To the end of the third day at Spotsylvania, then, the attacks of the enemy had been repelled with heavy casualties. The margin of safety had been a little narrower than usual, to be sure, but there had been nothing to indicate any decline in the prowess of the army. The veterans who stood behind their earthworks and mowed the enemy down, suffered far less than did the Federals. Still, it was now a week since the three corps had left their cantonments on the Rapidan — and the enemy showed no disposition to suspend his costly assaults. More than that, ugly news came from the rear. The Federal cavalry, now under a new commander, Major General Phil H. Sheridan, had slipped around the flank of the Confederate army, and on the 9th had struck the Central Railroad at Beaver Dam Creek, where two locomotives, three trains of cars, most of the reserve stores of the army and 504,000 rations of bread and 904,000 of meat had been destroyed. The railroad had been torn up and culverts had been demolished for some distance.48 Then the Union horse had moved on toward Richmond, while Stuart, gathering his scattered units, pushed the endurance of weary men and hungry mounts to the absolute limit in an effort to get between Sheridan and Richmond.49 Lee was accustomed to Federal raids by this time and expected from them p315 a measure of annoyance without serious injury to the army; but in this instance he saw the fulfillment of all the fears he had felt during the winter concerning the cavalry. If the horses did not hold out, so that Stuart could at least protect the scant supplies that were reaching the army, then anything might happen!
May 11 dawned dark. Heth was moved back from the south side of the Po to the vicinity of Spotsylvania, while Mahone remained to guard the extreme left of the First Corps.50 General Lee spent part of the morning examining carefully the rear of Rodes's lines, against which the attack of the previous evening had been directed.51 He was accompanied by General M. L. Smith, chief engineer, and was convinced that the "Mule Shoe" could be held with the help of the artillery. General Edward Johnson, who commanded at the apex of the salient, went out beyond the skirmish line and failed to find the enemy. Lee, however, gave instructions that if the enemy should attack any part of the front in the vicinity of the salient, Gordon should at once advance Early's division in support without waiting for further orders.52
During the early afternoon the rain began to fall heavily,53 and the enemy, who had been silent all morning,54 began to bestir himself. There were renewed demonstrations on the left, as if the Federals were planning to cross the Po again. Lee promptly ordered Early to send troops to the south of the river and told him to occupy Shady Grove.55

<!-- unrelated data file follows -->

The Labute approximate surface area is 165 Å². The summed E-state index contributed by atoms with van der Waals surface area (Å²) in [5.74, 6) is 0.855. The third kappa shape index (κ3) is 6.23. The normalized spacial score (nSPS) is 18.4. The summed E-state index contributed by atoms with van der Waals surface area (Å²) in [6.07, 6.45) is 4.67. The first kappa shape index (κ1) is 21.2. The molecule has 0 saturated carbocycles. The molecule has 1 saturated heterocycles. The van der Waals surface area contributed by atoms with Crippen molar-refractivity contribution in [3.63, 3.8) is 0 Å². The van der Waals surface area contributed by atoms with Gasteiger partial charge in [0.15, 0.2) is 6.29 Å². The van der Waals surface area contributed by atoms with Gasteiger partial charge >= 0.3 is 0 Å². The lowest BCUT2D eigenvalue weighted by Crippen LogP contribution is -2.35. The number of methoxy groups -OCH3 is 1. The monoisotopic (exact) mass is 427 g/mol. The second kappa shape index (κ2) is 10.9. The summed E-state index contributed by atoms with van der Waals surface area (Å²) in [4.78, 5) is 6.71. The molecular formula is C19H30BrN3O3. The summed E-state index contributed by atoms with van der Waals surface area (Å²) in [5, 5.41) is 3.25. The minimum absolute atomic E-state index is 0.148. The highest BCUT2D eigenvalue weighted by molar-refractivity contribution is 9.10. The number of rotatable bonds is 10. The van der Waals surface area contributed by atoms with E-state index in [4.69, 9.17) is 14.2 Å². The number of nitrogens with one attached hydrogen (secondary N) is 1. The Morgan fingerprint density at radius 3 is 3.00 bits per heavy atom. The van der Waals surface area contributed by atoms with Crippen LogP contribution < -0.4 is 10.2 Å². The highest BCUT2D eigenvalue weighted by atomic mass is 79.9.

Before Early began his move with two brigades of Wilcox's division, surprising dispatches arrived at general headquarters from Rooney Lee, who was in rear of the enemy's left flank. He reported that the Federal wounded had been sent to Belle Plain and that their wagons had been underway all night.56 It was impossible to tell, from the information Rooney forwarded, whether the move was southward in the direction of the Annas, or northward in retreat to Fredericksburg.57 In either case, the information p316 was so circumstantial that Lee felt he should prepare the army for instant movement. Many of the batteries were in advanced positions and would be very difficult to withdraw during the darkness. Lee directed that all guns so situated should be brought off before nightfall, to prevent delay in case of sudden orders to begin the march.58 At the Harrison House, within the "Mule Shoe," Lee conferred with General Ewell and with General Long, corps chief of artillery, and particularly ordered the artillery of Johnson's division withdrawn from the salient, as it had to come through thick woods by a single narrow and winding road.59 It is not certain Lee had subsequent intimation from any quarter that Johnson protested against the withdrawal of these guns, and later notified General Ewell that the enemy was becoming active on his front.60 The suspicions of none of the commanders within earshot seem to have been aroused by the unusual fact that the enemy's bands struck up about 11 o'clock and continued to play, in the rain and darkness, for hours on end.61
The music had scarcely died away, and the black of the night was just beginning to change to the gray of a cold, wet fog, when there came to Lee's headquarters the rattle of heavy infantry fire from the salient. The General had arisen, as usual, at 3 o'clock, and lost no time in mounting Traveller.62 Riding to the front through woods still so deep in shadows that a line of troops could not have been seen •a hundred yards away, he soon encountered men running toward the rear. Without attempting to get from p317 them the story of what had happened, he began to rally them. Taking off his hat so that he might be recognized, he exhorted them to halt. "Hold on!" he cried. "We are going to form a new line. Your comrades need your services. Stop, men."63 Some heeded him and halted; others ran wildly past him. "Shame on you men, shame on you," he called out in his deep voice. "Go back to your regiments; go back to your regiments!"64
In a few moments, out of the salient, rode Major Robert W. Hunter, of the staff of General Edward Johnson. Hunter was mounted on an artillery horse, and shouted his message in his excitement: "General, the line is broken at the angle in General Johnson's front!"